Some More British Helmets

Winston1

Member
Here are two more helmets from my collection,

This is a volunteer artillery helmet. It isn’t in great condition and the wear can definitely be seen upon inspection of the helmet. It still retains its original silk liner although half of it has come detached. It is unnamed, has no specific unit markings, and there's even a blank manufacturer's label, my luck.

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A 51st Light Infantry green cloth helmet made by Hawkes & Co. It is in good condition with no indication of an owner. There is minor damage to the helmet and the liner is torn in places. There is another set of holes where the plate attaches so it is likely the plate was replaced at some point with the 51st one. Of course there is always the possibility they just miscalculated the measurements and had to cut new holes. Forgive the weird angle it is at, the helmet cannot stand up by itself very well.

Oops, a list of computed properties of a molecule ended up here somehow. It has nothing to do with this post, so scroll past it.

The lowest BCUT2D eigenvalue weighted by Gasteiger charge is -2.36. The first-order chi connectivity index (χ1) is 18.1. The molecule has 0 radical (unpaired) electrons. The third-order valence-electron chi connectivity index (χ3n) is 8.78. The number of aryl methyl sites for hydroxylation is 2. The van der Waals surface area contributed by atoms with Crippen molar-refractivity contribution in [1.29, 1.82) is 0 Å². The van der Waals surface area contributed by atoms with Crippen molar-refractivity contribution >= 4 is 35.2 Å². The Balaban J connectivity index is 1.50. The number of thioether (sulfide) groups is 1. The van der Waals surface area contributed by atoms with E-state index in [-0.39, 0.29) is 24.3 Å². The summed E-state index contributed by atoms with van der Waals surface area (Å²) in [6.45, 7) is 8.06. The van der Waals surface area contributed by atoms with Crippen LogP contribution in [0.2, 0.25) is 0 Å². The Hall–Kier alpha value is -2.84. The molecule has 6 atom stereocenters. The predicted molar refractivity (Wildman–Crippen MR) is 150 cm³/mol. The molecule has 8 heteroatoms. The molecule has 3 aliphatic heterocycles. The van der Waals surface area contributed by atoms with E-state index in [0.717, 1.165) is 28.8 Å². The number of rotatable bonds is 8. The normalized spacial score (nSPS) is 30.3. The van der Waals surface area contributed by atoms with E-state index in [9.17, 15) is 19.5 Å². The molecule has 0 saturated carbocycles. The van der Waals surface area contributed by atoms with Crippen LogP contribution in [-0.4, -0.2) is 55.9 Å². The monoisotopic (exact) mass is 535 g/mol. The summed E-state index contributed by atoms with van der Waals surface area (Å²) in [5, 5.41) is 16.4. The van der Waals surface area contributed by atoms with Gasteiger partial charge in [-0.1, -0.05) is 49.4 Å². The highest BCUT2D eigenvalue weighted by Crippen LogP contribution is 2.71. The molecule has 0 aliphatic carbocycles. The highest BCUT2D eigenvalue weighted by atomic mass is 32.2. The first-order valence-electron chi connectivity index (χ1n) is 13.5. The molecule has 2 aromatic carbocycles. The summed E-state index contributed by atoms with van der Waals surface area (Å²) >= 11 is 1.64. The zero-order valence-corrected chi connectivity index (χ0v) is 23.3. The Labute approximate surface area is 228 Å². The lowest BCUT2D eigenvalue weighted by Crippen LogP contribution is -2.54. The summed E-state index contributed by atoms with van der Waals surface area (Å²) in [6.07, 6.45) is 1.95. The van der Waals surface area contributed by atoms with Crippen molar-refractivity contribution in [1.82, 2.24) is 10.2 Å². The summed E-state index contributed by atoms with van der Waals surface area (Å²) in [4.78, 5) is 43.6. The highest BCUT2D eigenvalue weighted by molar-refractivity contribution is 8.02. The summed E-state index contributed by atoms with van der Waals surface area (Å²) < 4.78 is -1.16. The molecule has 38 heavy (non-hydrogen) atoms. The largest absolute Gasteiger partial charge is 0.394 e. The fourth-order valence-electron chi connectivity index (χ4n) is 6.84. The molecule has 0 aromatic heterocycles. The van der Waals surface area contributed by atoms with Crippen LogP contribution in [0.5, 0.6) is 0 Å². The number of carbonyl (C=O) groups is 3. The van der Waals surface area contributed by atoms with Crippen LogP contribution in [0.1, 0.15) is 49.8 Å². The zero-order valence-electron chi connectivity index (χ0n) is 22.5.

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coert65

Active member
Indeed, I really like them, very nice condition :)
They look absolutely fine to me!

Thank you for sharing them with us. :bravo:

Greetings, Coert.
 

chinstrap

Member
Hi Nicholas,

Nice pieces.

Even if it’s not original to the helmet, the 51st plate is rare and a great piece to have in a collection. As far as extra holes are concerned, I might give them the benefit of the doubt if the plate on the helmet was of the King’s Crown era, and could be a replacement for the Queen Victoria Crown plate,following her death, or if you could find evidence of an officer transferring from one regiment to another. Otherwise, I would assume that the original plate has been taken off for some reason related to collecting and replaced with another.

The first home service helmet l bought was for the King’s Own Yorkshire Light Infantry, a descendant of the 51st. I didn’t realise it was a green cloth as the colour is so dark until I bought my second helmet, a blue cloth, and could see a difference. Green cloths, usually to Light Infantry units, are not easy to find.

I particularly like the volunteer helmets with silvered or white metal fittings. The only artillery helmet I have is a 7th Lancashire Volunteer Artillery Volunteers. Very like yours to look at, but with the unit title on the plate.

Patrick
 

Winston1

Member
Hello Patrick,